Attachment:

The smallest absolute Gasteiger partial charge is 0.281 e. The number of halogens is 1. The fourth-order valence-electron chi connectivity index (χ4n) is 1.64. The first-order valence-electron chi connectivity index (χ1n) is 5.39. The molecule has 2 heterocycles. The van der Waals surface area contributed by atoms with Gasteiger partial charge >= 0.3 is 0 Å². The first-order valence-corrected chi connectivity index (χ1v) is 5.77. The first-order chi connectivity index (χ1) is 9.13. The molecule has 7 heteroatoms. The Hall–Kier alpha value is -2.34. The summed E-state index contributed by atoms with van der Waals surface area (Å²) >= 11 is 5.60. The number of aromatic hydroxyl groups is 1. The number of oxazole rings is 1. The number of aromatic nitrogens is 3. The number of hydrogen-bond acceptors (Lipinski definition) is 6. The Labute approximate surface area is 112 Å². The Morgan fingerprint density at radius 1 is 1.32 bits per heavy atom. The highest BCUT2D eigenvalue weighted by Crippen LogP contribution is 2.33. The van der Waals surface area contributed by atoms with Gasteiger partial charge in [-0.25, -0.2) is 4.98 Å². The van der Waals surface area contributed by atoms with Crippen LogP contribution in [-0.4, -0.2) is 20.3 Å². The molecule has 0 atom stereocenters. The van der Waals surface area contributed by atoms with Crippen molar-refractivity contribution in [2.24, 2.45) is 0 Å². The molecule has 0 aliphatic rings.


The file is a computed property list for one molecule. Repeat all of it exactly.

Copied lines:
The smallest absolute Gasteiger partial charge is 0.281 e. The number of halogens is 1. The fourth-order valence-electron chi connectivity index (χ4n) is 1.64. The first-order valence-electron chi connectivity index (χ1n) is 5.39. The molecule has 2 heterocycles. The van der Waals surface area contributed by atoms with Gasteiger partial charge >= 0.3 is 0 Å². The first-order valence-corrected chi connectivity index (χ1v) is 5.77. The first-order chi connectivity index (χ1) is 9.13. The molecule has 7 heteroatoms. The Hall–Kier alpha value is -2.34. The summed E-state index contributed by atoms with van der Waals surface area (Å²) >= 11 is 5.60. The number of aromatic hydroxyl groups is 1. The number of oxazole rings is 1. The number of aromatic nitrogens is 3. The number of hydrogen-bond acceptors (Lipinski definition) is 6. The Labute approximate surface area is 112 Å². The Morgan fingerprint density at radius 1 is 1.32 bits per heavy atom. The highest BCUT2D eigenvalue weighted by Crippen LogP contribution is 2.33. The van der Waals surface area contributed by atoms with Gasteiger partial charge in [-0.25, -0.2) is 4.98 Å². The van der Waals surface area contributed by atoms with Crippen LogP contribution in [-0.4, -0.2) is 20.3 Å². The molecule has 0 atom stereocenters. The van der Waals surface area contributed by atoms with Crippen molar-refractivity contribution in [2.24, 2.45) is 0 Å². The molecule has 0 aliphatic rings.